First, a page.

7 Apr 2012

Mali coup leaders agree to elections

2:20 pm on 7 April 2012

Coup leaders in Mali have agreed to stand down and allow a transition to civilian rule, as part of a deal struck with the regional political grouping Ecowas.

In return, Ecowas will lift trade and economic sanctions and grant amnesty to the ruling junta.

The move came after Tuareg rebels in northern Mali declared independence for the territory they call Azawad, the BBC reports.

The desert tribesmen seized the area after the coup two weeks ago plunged the West African nation into political crisis.

Under the terms of transition plan, military rulers will cede power to the parliamentary speaker, Diouncounda Traore, who as interim president will oversee a timetable for elections. Once sworn in, Mr Traore would have 40 days to organise elections.

The deal was signed by coup leader Captain Amadou Sanogo but did not name a date for him to hand over power.

Earlier, international bodies rejected a call from Tuareg rebels for their newly named region of Azawad to be recognised as independent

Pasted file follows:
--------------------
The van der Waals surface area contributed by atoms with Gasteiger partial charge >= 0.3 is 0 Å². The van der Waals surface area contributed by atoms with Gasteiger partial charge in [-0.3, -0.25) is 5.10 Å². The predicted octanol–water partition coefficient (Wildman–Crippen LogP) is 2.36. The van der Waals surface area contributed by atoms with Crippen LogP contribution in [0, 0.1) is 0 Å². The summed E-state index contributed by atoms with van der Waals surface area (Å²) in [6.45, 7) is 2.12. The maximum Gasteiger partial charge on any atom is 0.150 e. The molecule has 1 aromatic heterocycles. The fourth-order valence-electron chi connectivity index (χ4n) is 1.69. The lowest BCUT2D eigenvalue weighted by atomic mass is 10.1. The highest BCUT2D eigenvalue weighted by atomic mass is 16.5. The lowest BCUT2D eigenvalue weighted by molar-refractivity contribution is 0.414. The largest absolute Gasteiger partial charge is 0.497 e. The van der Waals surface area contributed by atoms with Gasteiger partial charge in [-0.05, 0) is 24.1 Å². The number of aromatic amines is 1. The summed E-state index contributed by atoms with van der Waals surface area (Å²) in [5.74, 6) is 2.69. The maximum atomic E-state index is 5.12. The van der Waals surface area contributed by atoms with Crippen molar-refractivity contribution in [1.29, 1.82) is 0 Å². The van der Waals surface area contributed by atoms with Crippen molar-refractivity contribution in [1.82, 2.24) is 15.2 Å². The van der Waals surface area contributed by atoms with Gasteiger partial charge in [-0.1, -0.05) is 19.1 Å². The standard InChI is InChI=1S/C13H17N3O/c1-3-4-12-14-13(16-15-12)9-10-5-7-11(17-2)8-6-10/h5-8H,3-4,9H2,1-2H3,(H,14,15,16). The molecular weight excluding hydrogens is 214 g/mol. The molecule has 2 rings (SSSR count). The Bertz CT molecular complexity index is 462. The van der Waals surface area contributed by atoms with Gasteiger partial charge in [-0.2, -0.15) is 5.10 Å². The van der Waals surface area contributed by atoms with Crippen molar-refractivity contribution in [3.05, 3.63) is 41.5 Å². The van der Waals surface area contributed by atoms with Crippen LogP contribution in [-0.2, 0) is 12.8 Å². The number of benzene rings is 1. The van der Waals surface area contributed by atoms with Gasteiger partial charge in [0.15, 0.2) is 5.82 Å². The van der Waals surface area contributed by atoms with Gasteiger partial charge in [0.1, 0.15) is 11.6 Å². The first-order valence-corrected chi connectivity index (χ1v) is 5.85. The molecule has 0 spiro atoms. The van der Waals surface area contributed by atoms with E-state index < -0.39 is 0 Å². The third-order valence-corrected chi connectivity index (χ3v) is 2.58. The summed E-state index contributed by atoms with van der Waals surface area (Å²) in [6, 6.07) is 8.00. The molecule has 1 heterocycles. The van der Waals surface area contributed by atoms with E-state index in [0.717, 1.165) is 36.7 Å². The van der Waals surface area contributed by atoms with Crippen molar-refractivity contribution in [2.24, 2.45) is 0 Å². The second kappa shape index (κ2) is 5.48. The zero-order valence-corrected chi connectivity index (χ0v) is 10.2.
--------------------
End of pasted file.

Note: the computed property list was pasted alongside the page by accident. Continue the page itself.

The secular Tuareg-led National Movement for the Liberation of Azawad (MNLA) is one of two main groups fighting a rebellion in the north.

The territory claimed by the rebels roughly corresponds to the three northern regions of Mali which make up a zone larger than France.

The nomadic people have nurtured the dream of a Saharan homeland since Mali's independence in 1960, but have little foreign support for a move neighbours fear could encourage other separatist movements.

Ansar Dine, an Islamist group, has also made gains and has started to impose Sharia law in some towns.

Ansar Dine military chief, Omar Hamaha, said it was waging a holy war and wanted no part of the Tuareg independence move. "We are against revolutions not in the name of Islam," he told the AFP news agency.

The US State Department rejected the MNLA independence call, as did the 54-state African Union which urged the rest of the world to shun the secession bid.

Former colonial power France said it was now up to Mali's neighbours to see whether talks were possible with the MNLA - a move that could target an autonomy deal short of independence.